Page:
Consider a table created like this:
CREATE TABLE `someTable` ( `id` bigint(11) unsigned NOT NULL AUTO_INCREMENT, `owner_id` bigint(11) unsigned NOT NULL, `device_id` bigint(11) unsigned NOT NULL, `reviewed` tinyint(1) NOT NULL DEFAULT '1', `created_at` timestamp NOT NULL DEFAULT CURRENT_TIMESTAMP, PRIMARY KEY (`id`), KEY `owner_id reviewed` (`owner_id`,`reviewed`), KEY `device_id reviewed` (`device_id`,`reviewed`) );
This table records events that happen to a device which has an owner. There are ~1000 owners, each of which can have 1-100 devices. Each device can have millions of events in the table.
We need two queries to tell us:
- Does a given
owner_idhave unreviewed events on any device?
- Does a given
device_idhave unreviewed events?
We have been using:
SELECT 1 FROM someTable s WHERE s.reviewed = 0 AND s.owner_id = 0 LIMIT 1;
SELECT 1 FROM someTable s WHERE s.reviewed = 0 AND s.device_id = 0 LIMIT 1;
But we have found that as the number of events grows these queries are slowing down unexpectedly. Running EXPLAIN on them says that we will examine many rows. I admit that I was expecting that it would only need to examine 1 row. My thinking was that MySQL could look up the corresponding index (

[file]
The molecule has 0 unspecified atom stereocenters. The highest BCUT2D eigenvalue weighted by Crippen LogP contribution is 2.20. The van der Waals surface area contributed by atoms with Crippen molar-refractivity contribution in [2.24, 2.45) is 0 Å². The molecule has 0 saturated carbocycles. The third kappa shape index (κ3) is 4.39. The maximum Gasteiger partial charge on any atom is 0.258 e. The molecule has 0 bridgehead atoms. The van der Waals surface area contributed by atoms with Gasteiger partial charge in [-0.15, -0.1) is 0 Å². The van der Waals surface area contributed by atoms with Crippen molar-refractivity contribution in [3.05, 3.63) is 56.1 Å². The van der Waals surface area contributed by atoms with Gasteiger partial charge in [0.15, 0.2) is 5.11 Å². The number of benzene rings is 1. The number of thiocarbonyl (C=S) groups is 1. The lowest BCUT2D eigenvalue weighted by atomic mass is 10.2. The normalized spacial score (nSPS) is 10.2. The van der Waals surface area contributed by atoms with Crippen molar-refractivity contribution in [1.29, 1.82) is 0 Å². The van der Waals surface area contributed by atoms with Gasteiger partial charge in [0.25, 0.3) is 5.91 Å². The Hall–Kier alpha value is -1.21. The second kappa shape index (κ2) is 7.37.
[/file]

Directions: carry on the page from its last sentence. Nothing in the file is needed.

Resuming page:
'owner_id reviewed' index or '
device_id reviewed' index) and tell immediately whether or not there were any corresponding rows.
I understand that EXPLAIN's
rows column is just an estimate and that it may not be entirely accurate for queries with
LIMIT 1, but I have found that the runtimes of these queries is increasing into many seconds (sometimes minutes) as the data set increases, which leads me to believe that MySQL is indeed examining more than one row.
What am I doing wrong here? How can I restructure my queries (or indexes) to do this efficiently?
We are running MySQL 5.6.21 on Linux. The table is innodb. I have created a simple SQL fiddle here: http://sqlfiddle.com/#!9/f0f4f1/1